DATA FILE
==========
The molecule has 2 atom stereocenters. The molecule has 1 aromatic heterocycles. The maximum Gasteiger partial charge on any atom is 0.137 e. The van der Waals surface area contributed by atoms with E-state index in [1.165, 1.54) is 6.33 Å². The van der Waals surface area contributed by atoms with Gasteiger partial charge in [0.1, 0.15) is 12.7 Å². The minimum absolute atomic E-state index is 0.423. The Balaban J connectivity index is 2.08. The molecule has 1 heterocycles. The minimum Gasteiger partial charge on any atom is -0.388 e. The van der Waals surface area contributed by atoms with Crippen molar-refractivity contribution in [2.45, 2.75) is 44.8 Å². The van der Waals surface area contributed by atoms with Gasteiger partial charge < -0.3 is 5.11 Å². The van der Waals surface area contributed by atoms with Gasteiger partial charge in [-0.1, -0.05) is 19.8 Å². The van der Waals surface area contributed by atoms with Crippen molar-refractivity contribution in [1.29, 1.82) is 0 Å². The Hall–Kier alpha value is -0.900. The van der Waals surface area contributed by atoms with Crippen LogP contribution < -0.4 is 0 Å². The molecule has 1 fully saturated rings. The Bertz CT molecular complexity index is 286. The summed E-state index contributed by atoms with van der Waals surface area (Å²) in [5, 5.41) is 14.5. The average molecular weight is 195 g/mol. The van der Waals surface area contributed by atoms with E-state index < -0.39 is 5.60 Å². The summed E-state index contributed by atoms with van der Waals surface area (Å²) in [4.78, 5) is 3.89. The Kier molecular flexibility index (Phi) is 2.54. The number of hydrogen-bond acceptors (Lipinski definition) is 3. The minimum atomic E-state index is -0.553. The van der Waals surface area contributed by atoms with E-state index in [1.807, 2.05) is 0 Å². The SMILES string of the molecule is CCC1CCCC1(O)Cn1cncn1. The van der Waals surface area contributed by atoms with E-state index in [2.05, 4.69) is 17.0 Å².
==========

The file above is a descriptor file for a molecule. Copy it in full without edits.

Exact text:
The molecule has 2 atom stereocenters. The molecule has 1 aromatic heterocycles. The maximum Gasteiger partial charge on any atom is 0.137 e. The van der Waals surface area contributed by atoms with E-state index in [1.165, 1.54) is 6.33 Å². The van der Waals surface area contributed by atoms with Gasteiger partial charge in [0.1, 0.15) is 12.7 Å². The minimum absolute atomic E-state index is 0.423. The Balaban J connectivity index is 2.08. The molecule has 1 heterocycles. The minimum Gasteiger partial charge on any atom is -0.388 e. The van der Waals surface area contributed by atoms with Crippen molar-refractivity contribution in [2.45, 2.75) is 44.8 Å². The van der Waals surface area contributed by atoms with Gasteiger partial charge < -0.3 is 5.11 Å². The van der Waals surface area contributed by atoms with Gasteiger partial charge in [-0.1, -0.05) is 19.8 Å². The van der Waals surface area contributed by atoms with Crippen molar-refractivity contribution in [1.29, 1.82) is 0 Å². The Hall–Kier alpha value is -0.900. The van der Waals surface area contributed by atoms with Crippen LogP contribution < -0.4 is 0 Å². The molecule has 1 fully saturated rings. The Bertz CT molecular complexity index is 286. The summed E-state index contributed by atoms with van der Waals surface area (Å²) in [5, 5.41) is 14.5. The average molecular weight is 195 g/mol. The van der Waals surface area contributed by atoms with E-state index < -0.39 is 5.60 Å². The summed E-state index contributed by atoms with van der Waals surface area (Å²) in [4.78, 5) is 3.89. The Kier molecular flexibility index (Phi) is 2.54. The number of hydrogen-bond acceptors (Lipinski definition) is 3. The minimum atomic E-state index is -0.553. The van der Waals surface area contributed by atoms with E-state index in [1.807, 2.05) is 0 Å². The SMILES string of the molecule is CCC1CCCC1(O)Cn1cncn1. The van der Waals surface area contributed by atoms with E-state index in [2.05, 4.69) is 17.0 Å².